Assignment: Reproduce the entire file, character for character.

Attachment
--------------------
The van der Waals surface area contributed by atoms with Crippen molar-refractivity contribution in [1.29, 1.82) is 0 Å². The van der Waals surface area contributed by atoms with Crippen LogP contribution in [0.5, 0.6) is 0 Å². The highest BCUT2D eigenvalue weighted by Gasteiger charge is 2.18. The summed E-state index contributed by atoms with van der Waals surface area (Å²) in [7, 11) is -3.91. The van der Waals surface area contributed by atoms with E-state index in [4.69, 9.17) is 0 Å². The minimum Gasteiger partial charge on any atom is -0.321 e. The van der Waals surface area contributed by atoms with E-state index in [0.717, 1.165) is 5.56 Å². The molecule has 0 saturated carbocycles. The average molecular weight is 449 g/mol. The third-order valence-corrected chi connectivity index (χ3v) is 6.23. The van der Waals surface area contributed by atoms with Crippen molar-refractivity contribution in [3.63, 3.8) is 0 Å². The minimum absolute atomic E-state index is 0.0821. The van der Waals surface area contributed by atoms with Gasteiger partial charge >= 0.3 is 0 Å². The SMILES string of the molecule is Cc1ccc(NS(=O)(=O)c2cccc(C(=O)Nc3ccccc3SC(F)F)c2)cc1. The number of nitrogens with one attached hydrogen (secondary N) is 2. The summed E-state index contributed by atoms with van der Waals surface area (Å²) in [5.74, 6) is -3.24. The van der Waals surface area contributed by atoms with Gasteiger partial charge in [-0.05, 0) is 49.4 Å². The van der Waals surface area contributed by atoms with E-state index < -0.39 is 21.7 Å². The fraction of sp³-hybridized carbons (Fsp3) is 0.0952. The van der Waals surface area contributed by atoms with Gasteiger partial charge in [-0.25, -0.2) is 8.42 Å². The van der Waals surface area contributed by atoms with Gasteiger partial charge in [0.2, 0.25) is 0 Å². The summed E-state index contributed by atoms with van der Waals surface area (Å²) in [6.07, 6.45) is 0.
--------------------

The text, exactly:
The van der Waals surface area contributed by atoms with Crippen molar-refractivity contribution in [1.29, 1.82) is 0 Å². The van der Waals surface area contributed by atoms with Crippen LogP contribution in [0.5, 0.6) is 0 Å². The highest BCUT2D eigenvalue weighted by Gasteiger charge is 2.18. The summed E-state index contributed by atoms with van der Waals surface area (Å²) in [7, 11) is -3.91. The van der Waals surface area contributed by atoms with E-state index in [4.69, 9.17) is 0 Å². The minimum Gasteiger partial charge on any atom is -0.321 e. The van der Waals surface area contributed by atoms with E-state index in [0.717, 1.165) is 5.56 Å². The molecule has 0 saturated carbocycles. The average molecular weight is 449 g/mol. The third-order valence-corrected chi connectivity index (χ3v) is 6.23. The van der Waals surface area contributed by atoms with Crippen molar-refractivity contribution in [3.63, 3.8) is 0 Å². The minimum absolute atomic E-state index is 0.0821. The van der Waals surface area contributed by atoms with Gasteiger partial charge >= 0.3 is 0 Å². The SMILES string of the molecule is Cc1ccc(NS(=O)(=O)c2cccc(C(=O)Nc3ccccc3SC(F)F)c2)cc1. The number of nitrogens with one attached hydrogen (secondary N) is 2. The summed E-state index contributed by atoms with van der Waals surface area (Å²) in [5.74, 6) is -3.24. The van der Waals surface area contributed by atoms with Gasteiger partial charge in [-0.05, 0) is 49.4 Å². The van der Waals surface area contributed by atoms with E-state index < -0.39 is 21.7 Å². The fraction of sp³-hybridized carbons (Fsp3) is 0.0952. The van der Waals surface area contributed by atoms with Gasteiger partial charge in [-0.25, -0.2) is 8.42 Å². The van der Waals surface area contributed by atoms with Gasteiger partial charge in [0.2, 0.25) is 0 Å². The summed E-state index contributed by atoms with van der Waals surface area (Å²) in [6.07, 6.45) is 0.